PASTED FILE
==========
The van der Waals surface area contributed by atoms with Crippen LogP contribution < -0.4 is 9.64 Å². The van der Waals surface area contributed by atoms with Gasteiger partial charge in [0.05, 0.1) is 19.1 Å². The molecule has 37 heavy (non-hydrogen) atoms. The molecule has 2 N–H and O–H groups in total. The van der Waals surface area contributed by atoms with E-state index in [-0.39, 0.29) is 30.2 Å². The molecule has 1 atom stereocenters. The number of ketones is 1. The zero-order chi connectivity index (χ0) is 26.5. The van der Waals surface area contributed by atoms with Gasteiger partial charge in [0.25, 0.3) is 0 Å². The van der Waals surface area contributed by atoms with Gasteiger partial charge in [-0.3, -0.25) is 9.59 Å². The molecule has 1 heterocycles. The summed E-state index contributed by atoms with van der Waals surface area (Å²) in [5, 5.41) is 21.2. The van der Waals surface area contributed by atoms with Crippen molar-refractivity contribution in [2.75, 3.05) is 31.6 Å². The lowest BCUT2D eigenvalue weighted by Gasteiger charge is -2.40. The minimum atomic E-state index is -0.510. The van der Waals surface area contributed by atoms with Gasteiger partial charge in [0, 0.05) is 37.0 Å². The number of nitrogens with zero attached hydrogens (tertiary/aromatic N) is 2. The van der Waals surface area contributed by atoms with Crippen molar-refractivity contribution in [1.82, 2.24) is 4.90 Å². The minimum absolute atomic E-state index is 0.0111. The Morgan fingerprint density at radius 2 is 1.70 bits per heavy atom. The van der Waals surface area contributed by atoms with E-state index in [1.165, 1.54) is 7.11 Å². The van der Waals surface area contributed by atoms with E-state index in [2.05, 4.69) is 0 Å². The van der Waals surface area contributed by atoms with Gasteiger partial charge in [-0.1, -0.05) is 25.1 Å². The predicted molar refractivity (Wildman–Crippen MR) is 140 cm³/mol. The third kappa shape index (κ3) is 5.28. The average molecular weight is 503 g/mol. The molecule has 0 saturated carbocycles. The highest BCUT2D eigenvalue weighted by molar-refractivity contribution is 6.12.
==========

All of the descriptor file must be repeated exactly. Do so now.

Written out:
The van der Waals surface area contributed by atoms with Crippen LogP contribution < -0.4 is 9.64 Å². The van der Waals surface area contributed by atoms with Gasteiger partial charge in [0.05, 0.1) is 19.1 Å². The molecule has 37 heavy (non-hydrogen) atoms. The molecule has 2 N–H and O–H groups in total. The van der Waals surface area contributed by atoms with E-state index in [-0.39, 0.29) is 30.2 Å². The molecule has 1 atom stereocenters. The number of ketones is 1. The zero-order chi connectivity index (χ0) is 26.5. The van der Waals surface area contributed by atoms with Gasteiger partial charge in [0.25, 0.3) is 0 Å². The van der Waals surface area contributed by atoms with Gasteiger partial charge in [-0.3, -0.25) is 9.59 Å². The molecule has 1 heterocycles. The summed E-state index contributed by atoms with van der Waals surface area (Å²) in [5, 5.41) is 21.2. The van der Waals surface area contributed by atoms with Crippen molar-refractivity contribution in [2.75, 3.05) is 31.6 Å². The lowest BCUT2D eigenvalue weighted by Gasteiger charge is -2.40. The minimum atomic E-state index is -0.510. The van der Waals surface area contributed by atoms with Gasteiger partial charge in [0, 0.05) is 37.0 Å². The number of nitrogens with zero attached hydrogens (tertiary/aromatic N) is 2. The van der Waals surface area contributed by atoms with Crippen molar-refractivity contribution in [1.82, 2.24) is 4.90 Å². The minimum absolute atomic E-state index is 0.0111. The Morgan fingerprint density at radius 2 is 1.70 bits per heavy atom. The van der Waals surface area contributed by atoms with E-state index in [1.165, 1.54) is 7.11 Å². The van der Waals surface area contributed by atoms with E-state index in [2.05, 4.69) is 0 Å². The van der Waals surface area contributed by atoms with Gasteiger partial charge in [-0.1, -0.05) is 25.1 Å². The predicted molar refractivity (Wildman–Crippen MR) is 140 cm³/mol. The third kappa shape index (κ3) is 5.28. The average molecular weight is 503 g/mol. The molecule has 0 saturated carbocycles. The highest BCUT2D eigenvalue weighted by molar-refractivity contribution is 6.12.